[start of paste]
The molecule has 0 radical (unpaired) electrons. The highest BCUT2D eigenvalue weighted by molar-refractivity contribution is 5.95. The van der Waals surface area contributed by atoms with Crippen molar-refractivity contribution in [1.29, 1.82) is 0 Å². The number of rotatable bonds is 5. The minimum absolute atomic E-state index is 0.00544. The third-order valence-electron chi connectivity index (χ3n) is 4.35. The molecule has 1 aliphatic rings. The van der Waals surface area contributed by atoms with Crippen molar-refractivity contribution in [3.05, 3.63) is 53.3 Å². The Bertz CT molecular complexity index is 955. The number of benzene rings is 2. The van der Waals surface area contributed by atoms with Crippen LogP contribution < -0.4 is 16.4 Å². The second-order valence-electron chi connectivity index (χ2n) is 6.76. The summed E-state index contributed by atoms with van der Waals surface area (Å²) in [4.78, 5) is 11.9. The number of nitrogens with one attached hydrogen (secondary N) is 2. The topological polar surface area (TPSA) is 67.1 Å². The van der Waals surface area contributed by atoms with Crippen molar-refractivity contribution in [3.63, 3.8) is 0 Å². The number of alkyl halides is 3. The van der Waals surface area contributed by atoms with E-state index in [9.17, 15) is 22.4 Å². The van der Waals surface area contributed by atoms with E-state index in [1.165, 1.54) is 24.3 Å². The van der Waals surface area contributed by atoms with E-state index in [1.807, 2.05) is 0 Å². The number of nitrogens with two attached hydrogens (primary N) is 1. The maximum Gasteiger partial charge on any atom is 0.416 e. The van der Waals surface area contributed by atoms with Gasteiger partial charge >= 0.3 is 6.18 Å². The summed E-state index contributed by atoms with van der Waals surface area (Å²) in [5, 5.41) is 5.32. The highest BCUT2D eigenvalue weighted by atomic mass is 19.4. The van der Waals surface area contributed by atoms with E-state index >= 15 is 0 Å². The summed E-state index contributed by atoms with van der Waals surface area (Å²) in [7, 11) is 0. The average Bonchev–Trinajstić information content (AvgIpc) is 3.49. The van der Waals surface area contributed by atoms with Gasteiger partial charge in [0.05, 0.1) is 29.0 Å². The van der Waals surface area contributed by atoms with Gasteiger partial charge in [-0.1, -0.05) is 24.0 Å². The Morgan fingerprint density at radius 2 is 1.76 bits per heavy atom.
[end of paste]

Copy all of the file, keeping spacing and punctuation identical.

The molecule has 0 radical (unpaired) electrons. The highest BCUT2D eigenvalue weighted by molar-refractivity contribution is 5.95. The van der Waals surface area contributed by atoms with Crippen molar-refractivity contribution in [1.29, 1.82) is 0 Å². The number of rotatable bonds is 5. The minimum absolute atomic E-state index is 0.00544. The third-order valence-electron chi connectivity index (χ3n) is 4.35. The molecule has 1 aliphatic rings. The van der Waals surface area contributed by atoms with Crippen molar-refractivity contribution in [3.05, 3.63) is 53.3 Å². The Bertz CT molecular complexity index is 955. The number of benzene rings is 2. The van der Waals surface area contributed by atoms with Crippen LogP contribution < -0.4 is 16.4 Å². The second-order valence-electron chi connectivity index (χ2n) is 6.76. The summed E-state index contributed by atoms with van der Waals surface area (Å²) in [4.78, 5) is 11.9. The number of nitrogens with one attached hydrogen (secondary N) is 2. The topological polar surface area (TPSA) is 67.1 Å². The van der Waals surface area contributed by atoms with Crippen molar-refractivity contribution in [3.63, 3.8) is 0 Å². The number of alkyl halides is 3. The van der Waals surface area contributed by atoms with E-state index in [9.17, 15) is 22.4 Å². The van der Waals surface area contributed by atoms with E-state index in [1.165, 1.54) is 24.3 Å². The van der Waals surface area contributed by atoms with E-state index in [1.807, 2.05) is 0 Å². The number of nitrogens with two attached hydrogens (primary N) is 1. The maximum Gasteiger partial charge on any atom is 0.416 e. The van der Waals surface area contributed by atoms with Gasteiger partial charge >= 0.3 is 6.18 Å². The summed E-state index contributed by atoms with van der Waals surface area (Å²) in [5, 5.41) is 5.32. The highest BCUT2D eigenvalue weighted by atomic mass is 19.4. The van der Waals surface area contributed by atoms with E-state index >= 15 is 0 Å². The summed E-state index contributed by atoms with van der Waals surface area (Å²) in [7, 11) is 0. The average Bonchev–Trinajstić information content (AvgIpc) is 3.49. The van der Waals surface area contributed by atoms with Gasteiger partial charge in [0.05, 0.1) is 29.0 Å². The van der Waals surface area contributed by atoms with Gasteiger partial charge in [-0.1, -0.05) is 24.0 Å². The Morgan fingerprint density at radius 2 is 1.76 bits per heavy atom.